November 2009 Archives

Alleged Former Nazi Guard Goes on Trial

The New York Times reported that John Demjanjuk, a retired American autoworker, was put on trial Monday when he was accused of aiding in the murders of 27,900 Jews during the Holocaust.

German prosecutors said that Demjanjuk, 89, worked as a guard at the Sobibor death camp in Nazi-occupied Poland in 1943. Sobibor was an extermination camp rather than a concentration camp, which meant that Demjanjuk would have been involved in mass murder, prosecutors argued.

Demjanjuk appeared in court in a wheelchair with his eyes closed and covered in a blanket. Family members said he was too sick to stand trial. However, doctors deemed him fit enough to stand trial, but only in two 90-minute sessions per day.

According to The Wall Street Journal, Demjanjuk was previously convicted in 1988 of war crimes and crimes against humanity. He spent seven years in prison until his conviction was overturned in 1993, when Israel's Supreme Court found that Demjanjuk had been mistakenly identified as someone else.

Though there are no living witnesses to testify against Demjanjuk, prosecutors say they can convict Demjanjuk using an SS identity card and orders sending him to Sobibor from the Trawniki training camp for Nazi guards. However, defendants question the authenticity of the documents.

The Wall Street Journal reported that Demjanjuk has been stripped of his U.S. citizenship and was deported from the country in May.

If convicted he could face up to 15 years in prison. The trial will resume Tuesday.

Peruvian Gang Killed for Human Fat

Police charged Thursday that a gang in the Peruvian jungle has been killing people to harvest their fat so that they could sell it on the black market for use in cosmetics.

Three suspects confessed to killing five people for their fat, the Huffington Post reported. They told police that a gallon of fat was worth $60,000 and was being sold to intermediaries in Lima, Peru's capital.

According to the New York Times, suspect Elmer Segundo Castillejos, 29, confessed to killing, decapitating, and gutting victims before fat was collected from the torso carcasses.

The gang may be involved in more killings, Peruvian officials said. Castillejos said that the gang's leader, Hilario Cudena, had long been killing to extract fat for more than 30 years.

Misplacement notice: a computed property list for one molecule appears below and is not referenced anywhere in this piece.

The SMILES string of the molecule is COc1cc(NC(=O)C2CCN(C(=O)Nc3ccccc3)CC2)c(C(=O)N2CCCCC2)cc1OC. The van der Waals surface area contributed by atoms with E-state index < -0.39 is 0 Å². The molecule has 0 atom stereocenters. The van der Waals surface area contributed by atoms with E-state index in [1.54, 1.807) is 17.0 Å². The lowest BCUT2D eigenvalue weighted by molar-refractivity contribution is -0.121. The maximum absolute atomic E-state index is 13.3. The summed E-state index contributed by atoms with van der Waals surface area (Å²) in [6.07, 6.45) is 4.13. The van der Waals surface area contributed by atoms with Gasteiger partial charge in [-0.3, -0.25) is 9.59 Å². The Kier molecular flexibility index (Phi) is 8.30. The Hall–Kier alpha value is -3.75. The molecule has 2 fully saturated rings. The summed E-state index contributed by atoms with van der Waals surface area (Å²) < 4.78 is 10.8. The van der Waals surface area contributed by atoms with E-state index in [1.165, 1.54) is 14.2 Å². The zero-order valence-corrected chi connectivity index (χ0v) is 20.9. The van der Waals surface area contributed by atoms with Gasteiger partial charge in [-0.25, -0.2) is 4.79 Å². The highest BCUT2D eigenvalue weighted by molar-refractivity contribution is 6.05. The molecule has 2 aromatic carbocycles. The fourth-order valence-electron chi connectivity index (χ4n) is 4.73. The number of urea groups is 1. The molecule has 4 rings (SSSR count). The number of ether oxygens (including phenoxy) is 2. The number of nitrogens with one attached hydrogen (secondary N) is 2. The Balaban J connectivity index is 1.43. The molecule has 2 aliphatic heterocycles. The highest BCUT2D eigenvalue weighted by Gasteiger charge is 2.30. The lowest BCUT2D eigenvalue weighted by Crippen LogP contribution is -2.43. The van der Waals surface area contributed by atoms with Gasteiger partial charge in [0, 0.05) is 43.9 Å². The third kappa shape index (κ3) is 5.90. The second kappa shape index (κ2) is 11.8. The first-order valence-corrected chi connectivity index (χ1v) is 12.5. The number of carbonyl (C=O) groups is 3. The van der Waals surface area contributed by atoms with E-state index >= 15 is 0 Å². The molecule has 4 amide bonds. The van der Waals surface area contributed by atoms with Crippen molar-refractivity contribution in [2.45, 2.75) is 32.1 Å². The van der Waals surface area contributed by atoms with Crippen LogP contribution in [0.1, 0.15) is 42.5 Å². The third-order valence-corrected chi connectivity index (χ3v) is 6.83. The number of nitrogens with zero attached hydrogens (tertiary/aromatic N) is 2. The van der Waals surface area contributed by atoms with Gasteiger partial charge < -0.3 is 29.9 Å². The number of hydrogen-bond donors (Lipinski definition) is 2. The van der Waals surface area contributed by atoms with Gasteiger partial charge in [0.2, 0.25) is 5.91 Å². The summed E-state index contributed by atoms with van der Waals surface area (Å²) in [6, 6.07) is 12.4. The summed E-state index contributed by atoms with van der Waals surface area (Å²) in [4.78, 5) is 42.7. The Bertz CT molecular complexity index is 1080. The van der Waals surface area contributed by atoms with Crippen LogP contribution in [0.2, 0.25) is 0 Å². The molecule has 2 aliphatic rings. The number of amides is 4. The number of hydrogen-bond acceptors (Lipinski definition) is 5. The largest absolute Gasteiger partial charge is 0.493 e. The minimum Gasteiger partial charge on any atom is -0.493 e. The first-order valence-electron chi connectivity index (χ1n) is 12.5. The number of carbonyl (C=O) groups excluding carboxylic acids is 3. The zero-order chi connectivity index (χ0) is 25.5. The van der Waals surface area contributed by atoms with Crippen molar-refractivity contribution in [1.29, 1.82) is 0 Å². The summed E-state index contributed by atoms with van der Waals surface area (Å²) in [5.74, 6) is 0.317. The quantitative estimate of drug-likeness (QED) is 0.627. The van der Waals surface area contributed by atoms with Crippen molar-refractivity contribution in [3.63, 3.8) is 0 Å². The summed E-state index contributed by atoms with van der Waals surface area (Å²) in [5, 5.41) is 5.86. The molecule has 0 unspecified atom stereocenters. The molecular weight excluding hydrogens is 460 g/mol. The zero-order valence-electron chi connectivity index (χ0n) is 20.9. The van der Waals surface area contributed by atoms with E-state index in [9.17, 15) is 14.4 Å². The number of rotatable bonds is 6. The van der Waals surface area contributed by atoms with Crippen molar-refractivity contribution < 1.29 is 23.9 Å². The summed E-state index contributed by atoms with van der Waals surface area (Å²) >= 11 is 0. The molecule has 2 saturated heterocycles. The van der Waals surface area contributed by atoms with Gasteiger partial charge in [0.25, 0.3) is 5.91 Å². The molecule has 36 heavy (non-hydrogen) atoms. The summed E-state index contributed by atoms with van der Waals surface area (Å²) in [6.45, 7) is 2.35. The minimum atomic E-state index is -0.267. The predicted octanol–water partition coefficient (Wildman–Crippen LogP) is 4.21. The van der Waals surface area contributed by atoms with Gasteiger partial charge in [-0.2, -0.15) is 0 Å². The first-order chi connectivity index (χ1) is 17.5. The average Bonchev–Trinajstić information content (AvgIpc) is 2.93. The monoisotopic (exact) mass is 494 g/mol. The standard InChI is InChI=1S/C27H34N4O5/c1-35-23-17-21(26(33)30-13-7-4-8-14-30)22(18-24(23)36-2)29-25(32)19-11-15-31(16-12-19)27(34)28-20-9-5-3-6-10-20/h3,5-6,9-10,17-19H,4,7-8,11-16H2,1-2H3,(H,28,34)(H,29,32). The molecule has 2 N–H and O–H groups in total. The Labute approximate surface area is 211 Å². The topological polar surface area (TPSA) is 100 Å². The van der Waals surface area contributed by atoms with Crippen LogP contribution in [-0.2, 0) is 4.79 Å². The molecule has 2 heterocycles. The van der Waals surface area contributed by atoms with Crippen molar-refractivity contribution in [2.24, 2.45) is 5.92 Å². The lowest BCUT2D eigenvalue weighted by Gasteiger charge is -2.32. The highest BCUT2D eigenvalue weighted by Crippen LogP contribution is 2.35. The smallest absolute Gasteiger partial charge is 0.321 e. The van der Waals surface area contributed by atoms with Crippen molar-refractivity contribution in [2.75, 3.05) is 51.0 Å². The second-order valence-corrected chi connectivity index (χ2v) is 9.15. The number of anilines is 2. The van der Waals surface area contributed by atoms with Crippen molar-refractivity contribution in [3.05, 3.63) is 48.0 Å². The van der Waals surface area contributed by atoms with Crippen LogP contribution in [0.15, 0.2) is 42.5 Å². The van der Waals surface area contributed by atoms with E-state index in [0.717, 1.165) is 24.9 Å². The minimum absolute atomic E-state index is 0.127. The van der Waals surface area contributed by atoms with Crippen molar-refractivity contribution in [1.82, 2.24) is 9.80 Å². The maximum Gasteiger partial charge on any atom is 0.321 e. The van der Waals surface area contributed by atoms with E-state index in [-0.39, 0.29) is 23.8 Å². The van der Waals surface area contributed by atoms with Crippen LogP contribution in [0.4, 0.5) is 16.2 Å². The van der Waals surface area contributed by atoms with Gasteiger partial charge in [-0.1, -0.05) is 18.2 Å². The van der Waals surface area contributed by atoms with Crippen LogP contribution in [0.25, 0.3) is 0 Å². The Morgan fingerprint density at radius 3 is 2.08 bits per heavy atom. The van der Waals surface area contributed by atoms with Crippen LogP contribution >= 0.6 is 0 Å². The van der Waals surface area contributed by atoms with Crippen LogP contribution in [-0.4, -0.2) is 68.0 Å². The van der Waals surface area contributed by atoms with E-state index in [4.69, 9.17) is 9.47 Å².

Authorities suspected that the fat was sold to cosmetic companies in Europe, though there has been no confirmation, the New York Times reported. Medical experts said that fat had cosmetic uses, but doubted that a black market existed for human fat.

Police arrested two more suspects in early November, Serapio Manos Veramendi and Enedina Estela. All three have been charged with homicide, criminal conspiracy, illegal firearms possession and drug trafficking.

Two More Arrested for Assaults in YouTube Video

Saint Paul police arrested two more suspects involved with a YouTube video that featured eight men assaulting people in Minneapolis and St. Paul, the Star Tribune reported.

The two young men were arrested on suspicion of causing a riot. In addition, Mohamed Abdiqadin Abdi, 19, was booked into the Ramsey County Jail, while another 17-year-old was held at a juvenile detention center, bringing the total to four arrested suspects.

Police are still searching for the others who filmed the video, while at least four others are suspected of being involved with the crime.

The investigation was in response to a YouTube video posted on Monday featuring eight young men terrorizing pedestrians, joggers, bicyclists and children. The men included their real names and clear images of their faces in the video.

The video showed locations in St. Paul, such as University Avenue and Lexington Parkway, and Lincoln Avenue and Chatsworth Street.

The Pioneer Press reported that the video showed suspects flashing what appeared to be Crips gang signs, though there has been no confirmation that any of the men are gang members.